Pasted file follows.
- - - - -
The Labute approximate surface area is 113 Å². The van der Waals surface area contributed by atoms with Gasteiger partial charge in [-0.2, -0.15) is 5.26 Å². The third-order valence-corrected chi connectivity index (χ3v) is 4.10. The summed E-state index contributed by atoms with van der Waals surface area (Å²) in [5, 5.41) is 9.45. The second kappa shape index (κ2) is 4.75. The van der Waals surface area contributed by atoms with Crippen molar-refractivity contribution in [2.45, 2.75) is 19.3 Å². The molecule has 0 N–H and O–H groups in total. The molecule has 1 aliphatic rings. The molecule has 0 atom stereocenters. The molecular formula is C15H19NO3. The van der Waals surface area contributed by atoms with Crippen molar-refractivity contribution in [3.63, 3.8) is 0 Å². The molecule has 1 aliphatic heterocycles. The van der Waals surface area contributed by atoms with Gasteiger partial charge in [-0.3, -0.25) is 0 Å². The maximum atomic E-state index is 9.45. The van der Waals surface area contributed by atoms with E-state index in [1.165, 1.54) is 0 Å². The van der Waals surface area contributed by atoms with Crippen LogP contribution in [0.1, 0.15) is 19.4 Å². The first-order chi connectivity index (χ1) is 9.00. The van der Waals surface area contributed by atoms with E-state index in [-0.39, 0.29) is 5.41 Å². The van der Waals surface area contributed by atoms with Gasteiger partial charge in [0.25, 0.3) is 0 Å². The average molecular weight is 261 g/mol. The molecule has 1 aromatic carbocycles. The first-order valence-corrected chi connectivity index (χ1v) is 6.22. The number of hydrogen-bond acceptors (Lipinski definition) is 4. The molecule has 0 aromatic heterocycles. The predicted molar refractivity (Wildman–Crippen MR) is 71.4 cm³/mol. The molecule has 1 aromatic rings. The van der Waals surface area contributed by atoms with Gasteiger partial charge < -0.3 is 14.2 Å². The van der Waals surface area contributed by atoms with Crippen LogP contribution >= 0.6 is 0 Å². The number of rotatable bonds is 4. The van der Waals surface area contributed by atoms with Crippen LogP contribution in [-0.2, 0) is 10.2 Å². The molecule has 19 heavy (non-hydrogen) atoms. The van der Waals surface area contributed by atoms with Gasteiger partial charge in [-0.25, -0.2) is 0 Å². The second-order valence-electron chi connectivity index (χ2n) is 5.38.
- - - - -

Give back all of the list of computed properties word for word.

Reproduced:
The Labute approximate surface area is 113 Å². The van der Waals surface area contributed by atoms with Gasteiger partial charge in [-0.2, -0.15) is 5.26 Å². The third-order valence-corrected chi connectivity index (χ3v) is 4.10. The summed E-state index contributed by atoms with van der Waals surface area (Å²) in [5, 5.41) is 9.45. The second kappa shape index (κ2) is 4.75. The van der Waals surface area contributed by atoms with Crippen molar-refractivity contribution in [2.45, 2.75) is 19.3 Å². The molecule has 0 N–H and O–H groups in total. The molecule has 1 aliphatic rings. The molecule has 0 atom stereocenters. The molecular formula is C15H19NO3. The van der Waals surface area contributed by atoms with Crippen molar-refractivity contribution in [3.63, 3.8) is 0 Å². The molecule has 1 aliphatic heterocycles. The van der Waals surface area contributed by atoms with Gasteiger partial charge in [-0.3, -0.25) is 0 Å². The maximum atomic E-state index is 9.45. The van der Waals surface area contributed by atoms with E-state index in [1.165, 1.54) is 0 Å². The van der Waals surface area contributed by atoms with Crippen LogP contribution in [0.1, 0.15) is 19.4 Å². The first-order chi connectivity index (χ1) is 9.00. The van der Waals surface area contributed by atoms with E-state index in [-0.39, 0.29) is 5.41 Å². The van der Waals surface area contributed by atoms with Gasteiger partial charge in [0.25, 0.3) is 0 Å². The average molecular weight is 261 g/mol. The molecule has 1 aromatic carbocycles. The first-order valence-corrected chi connectivity index (χ1v) is 6.22. The number of hydrogen-bond acceptors (Lipinski definition) is 4. The molecule has 0 aromatic heterocycles. The predicted molar refractivity (Wildman–Crippen MR) is 71.4 cm³/mol. The molecule has 1 aromatic rings. The van der Waals surface area contributed by atoms with Gasteiger partial charge < -0.3 is 14.2 Å². The van der Waals surface area contributed by atoms with Crippen LogP contribution >= 0.6 is 0 Å². The number of rotatable bonds is 4. The van der Waals surface area contributed by atoms with Crippen LogP contribution in [-0.2, 0) is 10.2 Å². The molecule has 19 heavy (non-hydrogen) atoms. The van der Waals surface area contributed by atoms with Gasteiger partial charge in [-0.25, -0.2) is 0 Å². The second-order valence-electron chi connectivity index (χ2n) is 5.38.